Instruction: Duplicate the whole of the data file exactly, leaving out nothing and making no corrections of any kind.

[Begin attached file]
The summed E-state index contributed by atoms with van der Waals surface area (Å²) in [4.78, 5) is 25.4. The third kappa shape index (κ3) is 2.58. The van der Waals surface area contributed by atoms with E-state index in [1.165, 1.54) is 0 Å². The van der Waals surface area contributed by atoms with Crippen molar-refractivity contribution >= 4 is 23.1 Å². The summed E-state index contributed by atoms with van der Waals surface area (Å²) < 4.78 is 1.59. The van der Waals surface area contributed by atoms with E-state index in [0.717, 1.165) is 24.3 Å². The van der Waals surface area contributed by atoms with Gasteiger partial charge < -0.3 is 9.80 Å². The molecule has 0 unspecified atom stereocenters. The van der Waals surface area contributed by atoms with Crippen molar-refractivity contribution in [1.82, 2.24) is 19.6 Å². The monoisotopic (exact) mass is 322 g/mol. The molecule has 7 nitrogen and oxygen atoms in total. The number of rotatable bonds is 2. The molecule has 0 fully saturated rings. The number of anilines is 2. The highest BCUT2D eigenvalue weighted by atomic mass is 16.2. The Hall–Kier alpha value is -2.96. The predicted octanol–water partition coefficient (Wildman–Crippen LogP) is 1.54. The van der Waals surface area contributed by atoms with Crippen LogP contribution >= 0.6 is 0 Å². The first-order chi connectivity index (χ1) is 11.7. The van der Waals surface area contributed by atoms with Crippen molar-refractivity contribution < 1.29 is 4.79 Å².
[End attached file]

The summed E-state index contributed by atoms with van der Waals surface area (Å²) in [4.78, 5) is 25.4. The third kappa shape index (κ3) is 2.58. The van der Waals surface area contributed by atoms with E-state index in [1.165, 1.54) is 0 Å². The van der Waals surface area contributed by atoms with Crippen molar-refractivity contribution >= 4 is 23.1 Å². The summed E-state index contributed by atoms with van der Waals surface area (Å²) < 4.78 is 1.59. The van der Waals surface area contributed by atoms with E-state index in [0.717, 1.165) is 24.3 Å². The van der Waals surface area contributed by atoms with Gasteiger partial charge < -0.3 is 9.80 Å². The molecule has 0 unspecified atom stereocenters. The van der Waals surface area contributed by atoms with Crippen molar-refractivity contribution in [1.82, 2.24) is 19.6 Å². The monoisotopic (exact) mass is 322 g/mol. The molecule has 7 nitrogen and oxygen atoms in total. The number of rotatable bonds is 2. The molecule has 0 fully saturated rings. The number of anilines is 2. The highest BCUT2D eigenvalue weighted by atomic mass is 16.2. The Hall–Kier alpha value is -2.96. The predicted octanol–water partition coefficient (Wildman–Crippen LogP) is 1.54. The van der Waals surface area contributed by atoms with Crippen LogP contribution >= 0.6 is 0 Å². The first-order chi connectivity index (χ1) is 11.7. The van der Waals surface area contributed by atoms with Crippen molar-refractivity contribution < 1.29 is 4.79 Å².